Ways to Understand Labour Costs In Your Estimates

May 2, 2018 Sarah Null

Accurate estimating is a must in the construction industry. You need good estimates of the costs involved in any project on the table in order put in a realistic bid. This shouldn’t just appear low and appealing— but also accurate. Bid too close to your margins and you could end up struggling to make the job pay, as British firm, Carillion, recently found out to its detriment.

Carillion was one of largest building firms in the UK but ended up going into compulsory liquidation earlier this year. There were many factors contributing to its demise, but many commentators pointed to under-bidding as a major issue.

There are numerous elements that must be built into any thorough cost estimation. The costs of the materials and equipment needed to complete the job are obvious considerations, but labour factors are also crucial to any project and can be one of the most significant costs involved. Calculating the total labour hours involved is therefore a crucial step in providing an accurate estimate. It’s also, arguably, one of the most difficult parts of creating an accurate estimate.


"According to the NECA Manual of Labor Units, working 10-hour days for five days a week can result in a productivity loss of 15% to 20% after six weeks, while 12-hour days could result in a loss as high as 35% to 40%."


Working out labour units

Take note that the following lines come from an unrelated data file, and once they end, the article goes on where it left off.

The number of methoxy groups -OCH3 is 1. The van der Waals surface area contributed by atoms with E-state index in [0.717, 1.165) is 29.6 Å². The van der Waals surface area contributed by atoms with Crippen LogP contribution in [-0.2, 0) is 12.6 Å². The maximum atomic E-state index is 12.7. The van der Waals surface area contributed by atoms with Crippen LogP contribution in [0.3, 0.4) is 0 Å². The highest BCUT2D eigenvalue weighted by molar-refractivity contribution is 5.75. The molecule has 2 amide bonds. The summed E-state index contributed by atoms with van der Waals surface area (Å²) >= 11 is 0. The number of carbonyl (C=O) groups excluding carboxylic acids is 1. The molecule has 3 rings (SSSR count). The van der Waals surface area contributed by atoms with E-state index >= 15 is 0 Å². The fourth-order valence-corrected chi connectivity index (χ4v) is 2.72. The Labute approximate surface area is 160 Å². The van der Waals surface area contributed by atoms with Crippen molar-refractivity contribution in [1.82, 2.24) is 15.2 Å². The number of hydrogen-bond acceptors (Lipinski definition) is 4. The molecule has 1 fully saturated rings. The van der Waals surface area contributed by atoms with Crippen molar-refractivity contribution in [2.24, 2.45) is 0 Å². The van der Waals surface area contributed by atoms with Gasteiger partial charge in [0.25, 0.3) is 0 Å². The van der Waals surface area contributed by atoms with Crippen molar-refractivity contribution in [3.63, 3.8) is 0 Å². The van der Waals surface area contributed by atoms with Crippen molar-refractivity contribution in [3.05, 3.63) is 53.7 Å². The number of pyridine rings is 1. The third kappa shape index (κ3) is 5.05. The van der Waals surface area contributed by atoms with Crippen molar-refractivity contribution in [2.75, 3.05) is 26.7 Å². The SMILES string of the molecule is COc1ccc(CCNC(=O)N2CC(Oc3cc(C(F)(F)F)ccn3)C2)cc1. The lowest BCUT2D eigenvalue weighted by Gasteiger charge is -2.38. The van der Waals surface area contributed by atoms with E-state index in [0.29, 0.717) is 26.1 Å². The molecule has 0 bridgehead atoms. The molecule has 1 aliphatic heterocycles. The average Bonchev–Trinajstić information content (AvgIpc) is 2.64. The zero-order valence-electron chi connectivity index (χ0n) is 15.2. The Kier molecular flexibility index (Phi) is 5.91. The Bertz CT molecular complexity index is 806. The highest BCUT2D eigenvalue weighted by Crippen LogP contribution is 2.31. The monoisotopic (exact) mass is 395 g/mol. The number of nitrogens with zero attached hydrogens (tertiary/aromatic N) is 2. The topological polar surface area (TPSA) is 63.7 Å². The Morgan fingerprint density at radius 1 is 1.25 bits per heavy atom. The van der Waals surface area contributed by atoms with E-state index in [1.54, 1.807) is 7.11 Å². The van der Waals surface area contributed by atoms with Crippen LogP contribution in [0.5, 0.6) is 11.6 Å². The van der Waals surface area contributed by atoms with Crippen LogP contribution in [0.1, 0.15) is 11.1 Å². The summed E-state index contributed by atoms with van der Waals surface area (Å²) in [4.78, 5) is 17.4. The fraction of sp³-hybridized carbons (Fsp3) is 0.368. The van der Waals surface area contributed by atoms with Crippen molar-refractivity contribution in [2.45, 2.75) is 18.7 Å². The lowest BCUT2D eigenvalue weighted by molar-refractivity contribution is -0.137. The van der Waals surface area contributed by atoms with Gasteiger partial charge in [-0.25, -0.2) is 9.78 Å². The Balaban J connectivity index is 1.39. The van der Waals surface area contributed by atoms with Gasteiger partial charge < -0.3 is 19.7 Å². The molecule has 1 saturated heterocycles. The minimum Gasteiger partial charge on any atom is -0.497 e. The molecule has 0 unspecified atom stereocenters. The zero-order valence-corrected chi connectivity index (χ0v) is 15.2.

Smaller firms can ‘guesstimate’ the man hours for a particular job of limited scope and can generally achieve a reasonable level of accuracy based on experience alone. However, once you get beyond a certain level of scale and complexity, this method is no longer adequate, and other, more detailed techniques must be used.

The most common way of working out labour calculations is to use labour units. These set out how long it takes to install each and every component across the entire project, from laying out the foundations to building walls, installing sections of circuit on the MEP side, and the time taken to install each individual fixture and fitting. This requires a detailed quantitative take-off to be completed first, which will set out the requirements for each part of the job.

This can then be used in conjunction with labour rates for the different aspects of the job to produce a detailed labour cost estimate. Still, it’s not as simple as multiplying hours required by hourly rates. There are labour overheads and ‘non-productive’ hours to be taken into account, as well as numerous factors that can affect the costs, such as weather, illness, site conditions, and other means of productivity loss.


Factors to take into account

Once you have your basic figures, you will need to customise labour units based on the circumstances of the individual project.

When calculating how long it should take a worker to complete a particular part of the project – or more accurately a team of workers, with the figure expressed as hours – it is not generally advisable to consider only peak productivity rates. These are the rates at which the work would be accomplished with everyone going ‘full steam ahead’ and no external factors slowing them down.